Thursday, 21 August 2014

Giving Students A Voice

Tech as a Voice Tool

While we were away this summer on our family vacation to Nashville, a tragedy struck. One of our family dogs escaped her boarding and was hit by a car.  Our sweet dog was killed because she was able to find a way out of her own personal run and the fenced in yard. (Two locked fenced in areas)  This was so hard to deal with as we were so far away and so unexpected.  There was no chance to say good bye. 

As many of you know I have three children. My youngest is under a year so the grief didn't make an impact on my wee little babe.  My older two children however we devastated.  It was difficult as a parent to help them grieve, especially when it felt so abstract and unfathomable.

 The only idea that I had was a slide show of images.  We do this at funerals for people as a way to say goodbye and honour their memory. Perhaps doing the same thing would help my children say goodbye and honour her.

That is what we did.  As a family we created a slide show.  My children choose the images, template and wording. They needed a little assistance with music, transitions and speed. Keep in mind they are younger and this was their first slide show. (You can watch it below if you would like)

What did I learn from this? 

The technology was a tool for my children.
 It gave them a voice when they didn't have the words or understanding.

1. The video empowered my children.

They felt in control of how they presented the information. They wanted to convey to the world how sweet Evee was.  They wanted the whole world to know her the way they did. Giving them the chance to create this slide show gave them that sense.

2. They wanted to share

So often I have thought about how controversial at times it is to put student work out in the real virtual world.  Yet, when the slide show was completed the first thing my children asked for was for me to share it. 

"I want the whole world to know her".  

Even at a young age they know the power of connection. They know they are sharing with people they know and people they don't know. They know what they are doing will be watched, will serve a purpose and will make an impact.  Giving them that chance-empowered them.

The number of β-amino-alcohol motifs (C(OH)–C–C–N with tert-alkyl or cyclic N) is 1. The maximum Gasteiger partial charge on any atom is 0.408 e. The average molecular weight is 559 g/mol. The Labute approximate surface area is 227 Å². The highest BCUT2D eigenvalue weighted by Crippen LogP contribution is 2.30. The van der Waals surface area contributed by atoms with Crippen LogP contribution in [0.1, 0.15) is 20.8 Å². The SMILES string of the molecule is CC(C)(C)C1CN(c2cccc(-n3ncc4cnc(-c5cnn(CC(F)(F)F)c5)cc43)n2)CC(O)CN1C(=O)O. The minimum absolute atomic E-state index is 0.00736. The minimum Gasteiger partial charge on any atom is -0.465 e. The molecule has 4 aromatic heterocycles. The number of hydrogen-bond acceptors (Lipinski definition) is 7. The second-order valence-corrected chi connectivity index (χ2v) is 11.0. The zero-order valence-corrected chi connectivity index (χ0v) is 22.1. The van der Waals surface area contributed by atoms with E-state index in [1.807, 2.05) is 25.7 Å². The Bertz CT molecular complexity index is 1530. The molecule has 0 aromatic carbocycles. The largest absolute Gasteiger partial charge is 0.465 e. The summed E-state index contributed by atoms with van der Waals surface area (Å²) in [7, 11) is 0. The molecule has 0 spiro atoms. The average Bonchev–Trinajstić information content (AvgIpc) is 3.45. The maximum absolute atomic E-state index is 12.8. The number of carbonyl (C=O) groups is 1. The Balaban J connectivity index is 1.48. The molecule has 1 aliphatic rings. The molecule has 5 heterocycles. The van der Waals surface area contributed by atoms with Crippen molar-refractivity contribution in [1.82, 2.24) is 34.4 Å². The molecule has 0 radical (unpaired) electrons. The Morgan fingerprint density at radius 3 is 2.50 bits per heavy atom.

3. It gave them a voice

They are little people who are still learning their way in this world. Sharing and creating this slide show gave them a voice. They were able to share with the world how much of an impact our family dog had in their lives. It gave them a voice to communicate their feelings and emotions.  

Technology so often in classrooms is used as an add on.  We all have been guilty of it and have witnessed other teachers do it as well.  I have learned from this experience to not take that for granted. Technology is a very powerful tool to help students experience, communicate,explore, evaluate and share their world.

"Technology is a very powerful tool to help students experience, communicate, explore, evaluate and share their world."  -M.Verwey

As educators we should help them and give them time to do just that. This year I promise to try to use technology as just that....a tool for them and not just and add on to a lesson or as something cool to do. 

1 comment:

  1. Evee looks like such an amazing pet, what an unbelievably sad story. I'm so sad for your family's loss. I smiled at the photo at 0:43 when Evee looks like a human.

    I think you were brilliant to have your kids create this slideshow. It will be a wonderful keepsake and something that you can share with the world, as you've done here.

    When our family cat died several years ago, my husband, two brothers, parents and I went through years of digital photos and cried and laughed together at the memories of moody Gunner. I ended up posting an album on Facebook called, "Tribute to a Viking Warrior" about our cat. I love looking back on it.

    Using technology in such a powerful way really did give your children a voice. I love that they, themselves, expressed that they wanted to share this far and wide. Creating content online and sharing it openly is remarkably empowering and so important. Password protecting student-created material makes us miss out on learning with and from each other.


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